Molecular Bases of Disease
- Germline mutations in CDKN2A, encoding the tumor suppressor p16, are responsible for a large proportion of familial melanoma cases and also increase risk of pancreatic cancer. We identified four families through pancreatic cancer probands that were affected by both cancers. These families bore a germline missense variant of CDKN2A (47T>G), encoding a p16-L16R mutant protein associated with high cancer occurrence. Here, we investigated the biological significance of this variant. When transfected into p16-null pancreatic cancer cells, p16-L16R was expressed at lower levels than wild-type (WT) p16.
- Malignant melanoma, the most aggressive form of skin cancer, is characterized by high prevalence of BRAF/NRAS mutations and hyperactivation of extracellular signal-regulated kinase 1 and 2 (ERK1/2), mitogen-activated protein kinases (MAPK), leading to uncontrolled melanoma growth. Efficacy of current targeted therapies against mutant BRAF or MEK1/2 have been hindered by existence of innate or development of acquired resistance. Therefore, a better understanding of the mechanisms controlled by MAPK pathway driving melanogenesis will help develop new treatment approaches targeting this oncogenic cascade.
- The expression of the extracellular sulfatase SULF2 has been associated with increased hepatocellular carcinoma (HCC) growth and poor patient survival. However, the molecular mechanisms underlying SULF2-associated tumor growth remain unclear. To address this gap, here we developed a transgenic mouse overexpressing Sulf2 in hepatocytes under the control of the transthyretin promoter. In this model, Sulf2 overexpression potentiated diethylnitrosamine-induced HCC. Further analysis indicated that the transcription factor GLI family zinc finger 1 (GLI1) mediates Sulf2 expression during HCC development.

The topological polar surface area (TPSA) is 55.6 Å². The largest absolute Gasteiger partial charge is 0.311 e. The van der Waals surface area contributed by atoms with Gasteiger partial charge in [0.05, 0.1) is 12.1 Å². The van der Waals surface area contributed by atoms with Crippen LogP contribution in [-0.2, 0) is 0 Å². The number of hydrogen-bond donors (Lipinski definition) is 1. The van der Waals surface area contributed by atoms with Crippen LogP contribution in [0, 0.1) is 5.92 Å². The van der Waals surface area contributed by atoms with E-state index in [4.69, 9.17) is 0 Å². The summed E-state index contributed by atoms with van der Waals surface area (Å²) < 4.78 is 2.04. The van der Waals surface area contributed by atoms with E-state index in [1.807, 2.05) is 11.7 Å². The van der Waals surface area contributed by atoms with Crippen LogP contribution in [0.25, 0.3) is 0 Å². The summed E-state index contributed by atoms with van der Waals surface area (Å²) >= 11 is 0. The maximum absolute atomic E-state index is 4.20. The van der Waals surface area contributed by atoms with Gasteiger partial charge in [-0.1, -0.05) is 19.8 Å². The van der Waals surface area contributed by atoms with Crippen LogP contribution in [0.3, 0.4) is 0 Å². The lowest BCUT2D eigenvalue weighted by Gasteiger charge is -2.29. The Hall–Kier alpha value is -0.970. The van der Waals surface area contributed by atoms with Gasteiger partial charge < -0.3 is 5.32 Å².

- Although the differentiation of oncogenically transformed basal progenitor cells is one of the key steps in prostate tumorigenesis, the mechanisms mediating this cellular process are still largely unknown. Here we demonstrate that an expanded p63+ and CK5+ basal/progenitor cell population, induced by the concomitant activation of oncogenic Kras(G12D) and androgen receptor (AR) signaling, underwent cell differentiation in vivo. The differentiation process led to suppression of p63-expressing cells with a decreased number of CK5+ basal cells but an increase of CK8+ luminal tumorigenic cells and revealed a hierarchal lineage pattern consisting of p63+/CK5+ progenitor, CK5+/CK8+ transitional progenitor, and CK8+ differentiated luminal cells.
- Numerous reports have demonstrated a tumor inhibitory effect of polyunsaturated fatty acids (PUFAs). However, the molecular mechanisms modulating this phenomenon are in part poorly understood. Here, we provide evidence of a novel antitumoral mechanism of the PUFA arachidonic acid (AA). In vivo and in vitro experiments showed that AA treatment decreased tumor growth and metastasis and increased apoptosis. Molecular analysis of this effect showed significantly reduced expression of a subset of antiapoptotic proteins, including BCL2, BFL1/A1, and 4-1BB, in AA-treated cells.